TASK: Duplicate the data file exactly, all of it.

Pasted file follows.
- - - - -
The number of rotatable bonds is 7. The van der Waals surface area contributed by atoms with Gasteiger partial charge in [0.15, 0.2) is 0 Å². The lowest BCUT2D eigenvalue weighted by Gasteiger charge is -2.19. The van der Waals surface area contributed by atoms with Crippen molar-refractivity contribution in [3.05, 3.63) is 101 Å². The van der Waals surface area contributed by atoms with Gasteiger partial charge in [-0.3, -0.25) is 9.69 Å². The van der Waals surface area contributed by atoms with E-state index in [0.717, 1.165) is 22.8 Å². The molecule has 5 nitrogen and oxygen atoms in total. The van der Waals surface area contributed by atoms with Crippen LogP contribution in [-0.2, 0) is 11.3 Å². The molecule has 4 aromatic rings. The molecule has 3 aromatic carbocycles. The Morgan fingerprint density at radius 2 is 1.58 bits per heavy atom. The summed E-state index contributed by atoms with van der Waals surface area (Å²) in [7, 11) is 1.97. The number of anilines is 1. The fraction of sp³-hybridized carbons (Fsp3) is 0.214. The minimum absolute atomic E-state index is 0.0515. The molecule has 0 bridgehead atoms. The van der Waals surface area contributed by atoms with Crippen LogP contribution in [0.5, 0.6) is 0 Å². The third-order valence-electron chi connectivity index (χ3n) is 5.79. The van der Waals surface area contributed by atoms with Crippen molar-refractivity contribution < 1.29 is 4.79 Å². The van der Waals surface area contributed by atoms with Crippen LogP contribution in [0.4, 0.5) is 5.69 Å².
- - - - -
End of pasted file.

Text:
The number of rotatable bonds is 7. The van der Waals surface area contributed by atoms with Gasteiger partial charge in [0.15, 0.2) is 0 Å². The lowest BCUT2D eigenvalue weighted by Gasteiger charge is -2.19. The van der Waals surface area contributed by atoms with Crippen molar-refractivity contribution in [3.05, 3.63) is 101 Å². The van der Waals surface area contributed by atoms with Gasteiger partial charge in [-0.3, -0.25) is 9.69 Å². The van der Waals surface area contributed by atoms with E-state index in [0.717, 1.165) is 22.8 Å². The molecule has 5 nitrogen and oxygen atoms in total. The van der Waals surface area contributed by atoms with Crippen LogP contribution in [-0.2, 0) is 11.3 Å². The molecule has 4 aromatic rings. The molecule has 3 aromatic carbocycles. The Morgan fingerprint density at radius 2 is 1.58 bits per heavy atom. The summed E-state index contributed by atoms with van der Waals surface area (Å²) in [7, 11) is 1.97. The number of anilines is 1. The fraction of sp³-hybridized carbons (Fsp3) is 0.214. The minimum absolute atomic E-state index is 0.0515. The molecule has 0 bridgehead atoms. The van der Waals surface area contributed by atoms with Crippen LogP contribution in [0.5, 0.6) is 0 Å². The third-order valence-electron chi connectivity index (χ3n) is 5.79. The van der Waals surface area contributed by atoms with Crippen molar-refractivity contribution < 1.29 is 4.79 Å². The van der Waals surface area contributed by atoms with Crippen LogP contribution in [0.4, 0.5) is 5.69 Å².